- Spectracide Immunox
- product containing chlorothalonil (Daconil, for example. Note that chlorothalonil cannot be used after shuck split while fruit is still on the tree.)
Nectarine and Plum Scarring (Western Flower Thrips)
application of spinosad at petal fall in evening
Thrips are tiny insects whose feeding can result in deformed nectarine and plum fruits. Thrips feed on the developing fruit from bloom time to petal fall. As the fruit matures, scars form from the feeding wounds, and oozing gum may be associated with the scars.
To prevent thrips injury, spray spinosad (many brands; organic) at or right after bloom. Treat at night or early in the morning because spinosad is harmful to bees when the product is wet (the dry product does not affect bees). Just one application with thorough coverage is needed.
Peach Twig Borer – Commercial Producers
For application of the Isomate PTB dispensers, they can be hung at any time now. The manufacturer recommends hanging them up to a month before expected moth flight to ensure complete saturation of the orchard.
Pink to Petal-Fall Application
Before shoots have started to elongate, and while larvae are exposed, trees can be sprayed to help reduce the population. Data out of University of California-Davis showed that one or two bloom-time treatments of the organic insecticide, Bt (Bacillus thuringiensis), is as effective as a dormant oil+insecticide spray. (If you already sprayed a dormant oil for PTB, you do not need to apply the Bt spray.)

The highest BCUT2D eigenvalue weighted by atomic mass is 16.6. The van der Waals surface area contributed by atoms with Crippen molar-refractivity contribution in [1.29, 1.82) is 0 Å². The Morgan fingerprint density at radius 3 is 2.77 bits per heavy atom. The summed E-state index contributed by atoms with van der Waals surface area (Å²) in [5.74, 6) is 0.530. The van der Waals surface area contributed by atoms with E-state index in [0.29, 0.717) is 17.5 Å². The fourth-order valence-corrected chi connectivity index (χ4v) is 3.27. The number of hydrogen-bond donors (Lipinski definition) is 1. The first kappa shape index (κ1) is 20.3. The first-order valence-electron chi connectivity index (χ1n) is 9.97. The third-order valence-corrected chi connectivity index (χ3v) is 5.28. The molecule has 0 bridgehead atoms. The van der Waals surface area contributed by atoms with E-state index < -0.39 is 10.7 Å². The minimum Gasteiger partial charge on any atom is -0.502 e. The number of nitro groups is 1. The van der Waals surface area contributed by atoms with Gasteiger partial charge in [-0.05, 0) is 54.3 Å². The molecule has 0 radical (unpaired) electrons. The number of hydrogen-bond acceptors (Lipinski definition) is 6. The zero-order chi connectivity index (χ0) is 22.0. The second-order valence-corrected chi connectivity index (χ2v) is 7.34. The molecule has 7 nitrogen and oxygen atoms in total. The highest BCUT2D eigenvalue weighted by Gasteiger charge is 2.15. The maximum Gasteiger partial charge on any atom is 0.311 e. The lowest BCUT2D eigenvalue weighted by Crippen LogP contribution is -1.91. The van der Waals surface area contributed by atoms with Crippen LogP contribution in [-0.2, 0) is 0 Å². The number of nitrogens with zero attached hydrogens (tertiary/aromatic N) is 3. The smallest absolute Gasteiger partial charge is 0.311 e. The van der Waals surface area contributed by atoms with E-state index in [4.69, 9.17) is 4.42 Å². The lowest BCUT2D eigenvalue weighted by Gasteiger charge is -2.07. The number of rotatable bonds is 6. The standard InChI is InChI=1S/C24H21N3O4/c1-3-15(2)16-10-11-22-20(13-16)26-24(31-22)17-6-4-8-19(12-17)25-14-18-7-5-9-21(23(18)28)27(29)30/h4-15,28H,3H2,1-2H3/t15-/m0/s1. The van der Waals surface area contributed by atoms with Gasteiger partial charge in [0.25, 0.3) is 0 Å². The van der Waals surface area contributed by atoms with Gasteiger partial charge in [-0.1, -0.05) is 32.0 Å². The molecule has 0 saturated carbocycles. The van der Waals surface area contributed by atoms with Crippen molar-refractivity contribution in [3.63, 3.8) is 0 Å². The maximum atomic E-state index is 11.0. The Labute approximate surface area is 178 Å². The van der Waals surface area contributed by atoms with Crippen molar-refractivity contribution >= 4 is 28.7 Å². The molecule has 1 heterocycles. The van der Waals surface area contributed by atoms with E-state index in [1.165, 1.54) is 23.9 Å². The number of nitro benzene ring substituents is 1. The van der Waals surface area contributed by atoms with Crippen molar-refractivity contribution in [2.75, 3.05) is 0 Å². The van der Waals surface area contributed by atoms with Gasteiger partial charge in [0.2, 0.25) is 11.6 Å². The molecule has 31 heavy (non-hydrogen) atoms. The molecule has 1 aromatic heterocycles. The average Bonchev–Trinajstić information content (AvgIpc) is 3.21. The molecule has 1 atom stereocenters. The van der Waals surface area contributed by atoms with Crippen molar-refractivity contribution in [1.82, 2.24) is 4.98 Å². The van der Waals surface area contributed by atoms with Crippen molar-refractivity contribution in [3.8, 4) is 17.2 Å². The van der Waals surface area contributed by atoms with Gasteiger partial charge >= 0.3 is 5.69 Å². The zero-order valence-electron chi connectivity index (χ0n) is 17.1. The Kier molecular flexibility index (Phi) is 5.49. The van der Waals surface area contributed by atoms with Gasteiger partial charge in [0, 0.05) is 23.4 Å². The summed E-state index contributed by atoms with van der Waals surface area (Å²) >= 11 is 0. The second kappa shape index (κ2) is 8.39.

Options registered in Utah include Biobit, Dipel, and XenTari.
Bt is a bacterium that must be consumed by the insect to be effective. The material only lasts about 3-5 days, which is why a second treatment may need to be applied. Although Bt does not affect pollinators or other beneficial insects, it should be sprayed at night so as not to disrupt them.
Bt products can be stored for 2-3 years in a cool, dry location. Liquid formulations will not last quite as long. Once the concentrate is mixed with water, it should be used within 12 hours.
Beneficial Spotlight – Lady Beetles
Aphid activity on fruit trees is starting now, and one important aphid predator that most people know about are lady beetles. This beneficial insect is among the first to be seen in spring as it is active in cooler weather, including late fall.
Lady beetles also feed on mites, scale crawlers, and mealybugs. Adults can consume 100 aphids per day, and when prey is scarce, they survive on pollen, nectar, or insect honeydew. The larvae are just as voracious.
The most common lady beetle species we encounter today is actually not native. The multicolored Asian lady beetle has become quite competitive against our native species, and in some parts of the country, it is a nuisance home invader.
Cornell University offers a publication on protecting pollinators: Pesticide Decision-Making Guide to Protect Pollinators in Tree Fruit Orchards.